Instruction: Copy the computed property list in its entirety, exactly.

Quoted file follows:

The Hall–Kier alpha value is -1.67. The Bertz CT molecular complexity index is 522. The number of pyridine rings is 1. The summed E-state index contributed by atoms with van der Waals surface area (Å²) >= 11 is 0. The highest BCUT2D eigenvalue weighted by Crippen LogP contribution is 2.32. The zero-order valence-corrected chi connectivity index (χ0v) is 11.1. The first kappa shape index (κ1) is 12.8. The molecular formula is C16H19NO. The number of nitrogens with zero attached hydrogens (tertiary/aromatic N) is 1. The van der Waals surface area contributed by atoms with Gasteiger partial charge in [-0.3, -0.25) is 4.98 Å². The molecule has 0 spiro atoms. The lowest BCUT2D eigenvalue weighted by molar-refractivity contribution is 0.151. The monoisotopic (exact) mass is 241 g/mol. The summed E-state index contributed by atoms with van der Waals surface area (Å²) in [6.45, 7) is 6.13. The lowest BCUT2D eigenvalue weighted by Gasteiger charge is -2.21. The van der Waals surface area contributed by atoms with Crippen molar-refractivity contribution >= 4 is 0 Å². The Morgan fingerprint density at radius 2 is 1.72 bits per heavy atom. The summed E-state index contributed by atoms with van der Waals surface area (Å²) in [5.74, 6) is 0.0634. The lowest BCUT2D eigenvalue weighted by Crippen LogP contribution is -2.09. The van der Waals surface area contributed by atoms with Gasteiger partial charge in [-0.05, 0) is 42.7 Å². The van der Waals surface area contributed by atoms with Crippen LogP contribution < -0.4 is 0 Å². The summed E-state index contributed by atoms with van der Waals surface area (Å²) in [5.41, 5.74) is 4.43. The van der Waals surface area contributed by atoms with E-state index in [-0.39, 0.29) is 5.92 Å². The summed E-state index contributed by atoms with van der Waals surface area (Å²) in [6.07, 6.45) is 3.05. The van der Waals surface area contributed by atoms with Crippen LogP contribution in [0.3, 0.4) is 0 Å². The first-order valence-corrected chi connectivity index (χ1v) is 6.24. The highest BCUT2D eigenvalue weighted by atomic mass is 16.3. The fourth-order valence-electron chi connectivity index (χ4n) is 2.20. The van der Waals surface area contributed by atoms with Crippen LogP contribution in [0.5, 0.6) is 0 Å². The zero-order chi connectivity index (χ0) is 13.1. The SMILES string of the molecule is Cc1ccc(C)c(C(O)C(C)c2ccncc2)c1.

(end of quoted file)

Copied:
The Hall–Kier alpha value is -1.67. The Bertz CT molecular complexity index is 522. The number of pyridine rings is 1. The summed E-state index contributed by atoms with van der Waals surface area (Å²) >= 11 is 0. The highest BCUT2D eigenvalue weighted by Crippen LogP contribution is 2.32. The zero-order valence-corrected chi connectivity index (χ0v) is 11.1. The first kappa shape index (κ1) is 12.8. The molecular formula is C16H19NO. The number of nitrogens with zero attached hydrogens (tertiary/aromatic N) is 1. The van der Waals surface area contributed by atoms with Gasteiger partial charge in [-0.3, -0.25) is 4.98 Å². The molecule has 0 spiro atoms. The lowest BCUT2D eigenvalue weighted by molar-refractivity contribution is 0.151. The monoisotopic (exact) mass is 241 g/mol. The summed E-state index contributed by atoms with van der Waals surface area (Å²) in [6.45, 7) is 6.13. The lowest BCUT2D eigenvalue weighted by Gasteiger charge is -2.21. The van der Waals surface area contributed by atoms with Crippen molar-refractivity contribution >= 4 is 0 Å². The Morgan fingerprint density at radius 2 is 1.72 bits per heavy atom. The summed E-state index contributed by atoms with van der Waals surface area (Å²) in [5.74, 6) is 0.0634. The lowest BCUT2D eigenvalue weighted by Crippen LogP contribution is -2.09. The van der Waals surface area contributed by atoms with Gasteiger partial charge in [-0.05, 0) is 42.7 Å². The van der Waals surface area contributed by atoms with Crippen LogP contribution < -0.4 is 0 Å². The summed E-state index contributed by atoms with van der Waals surface area (Å²) in [5.41, 5.74) is 4.43. The van der Waals surface area contributed by atoms with E-state index in [-0.39, 0.29) is 5.92 Å². The summed E-state index contributed by atoms with van der Waals surface area (Å²) in [6.07, 6.45) is 3.05. The van der Waals surface area contributed by atoms with Crippen LogP contribution in [0.3, 0.4) is 0 Å². The first-order valence-corrected chi connectivity index (χ1v) is 6.24. The highest BCUT2D eigenvalue weighted by atomic mass is 16.3. The fourth-order valence-electron chi connectivity index (χ4n) is 2.20. The van der Waals surface area contributed by atoms with Crippen LogP contribution in [0.5, 0.6) is 0 Å². The zero-order chi connectivity index (χ0) is 13.1. The SMILES string of the molecule is Cc1ccc(C)c(C(O)C(C)c2ccncc2)c1.